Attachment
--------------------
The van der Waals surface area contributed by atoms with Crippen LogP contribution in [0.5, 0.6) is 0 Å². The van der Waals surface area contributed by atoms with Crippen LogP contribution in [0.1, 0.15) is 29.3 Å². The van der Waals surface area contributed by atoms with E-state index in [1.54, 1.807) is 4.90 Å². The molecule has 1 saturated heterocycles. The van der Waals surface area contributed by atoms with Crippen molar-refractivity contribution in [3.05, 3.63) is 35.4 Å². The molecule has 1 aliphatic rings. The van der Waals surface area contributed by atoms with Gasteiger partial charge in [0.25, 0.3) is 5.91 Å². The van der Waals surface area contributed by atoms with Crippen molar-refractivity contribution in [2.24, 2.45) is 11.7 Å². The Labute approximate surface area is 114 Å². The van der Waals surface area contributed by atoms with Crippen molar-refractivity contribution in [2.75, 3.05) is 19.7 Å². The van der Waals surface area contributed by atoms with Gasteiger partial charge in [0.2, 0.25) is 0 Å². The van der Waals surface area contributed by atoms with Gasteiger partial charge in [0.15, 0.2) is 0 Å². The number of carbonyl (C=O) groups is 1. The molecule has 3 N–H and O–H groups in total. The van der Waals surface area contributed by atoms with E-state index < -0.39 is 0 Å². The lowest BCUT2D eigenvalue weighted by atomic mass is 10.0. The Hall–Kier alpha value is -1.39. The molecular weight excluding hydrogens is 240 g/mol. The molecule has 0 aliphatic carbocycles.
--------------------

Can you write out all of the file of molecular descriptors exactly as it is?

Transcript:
The van der Waals surface area contributed by atoms with Crippen LogP contribution in [0.5, 0.6) is 0 Å². The van der Waals surface area contributed by atoms with Crippen LogP contribution in [0.1, 0.15) is 29.3 Å². The van der Waals surface area contributed by atoms with E-state index in [1.54, 1.807) is 4.90 Å². The molecule has 1 saturated heterocycles. The van der Waals surface area contributed by atoms with Crippen molar-refractivity contribution in [3.05, 3.63) is 35.4 Å². The molecule has 1 aliphatic rings. The van der Waals surface area contributed by atoms with Gasteiger partial charge in [0.25, 0.3) is 5.91 Å². The van der Waals surface area contributed by atoms with Crippen molar-refractivity contribution in [2.24, 2.45) is 11.7 Å². The Labute approximate surface area is 114 Å². The van der Waals surface area contributed by atoms with Crippen molar-refractivity contribution in [2.75, 3.05) is 19.7 Å². The van der Waals surface area contributed by atoms with Gasteiger partial charge in [0.2, 0.25) is 0 Å². The van der Waals surface area contributed by atoms with Gasteiger partial charge in [0.15, 0.2) is 0 Å². The number of carbonyl (C=O) groups is 1. The molecule has 3 N–H and O–H groups in total. The van der Waals surface area contributed by atoms with E-state index < -0.39 is 0 Å². The lowest BCUT2D eigenvalue weighted by atomic mass is 10.0. The Hall–Kier alpha value is -1.39. The molecular weight excluding hydrogens is 240 g/mol. The molecule has 0 aliphatic carbocycles.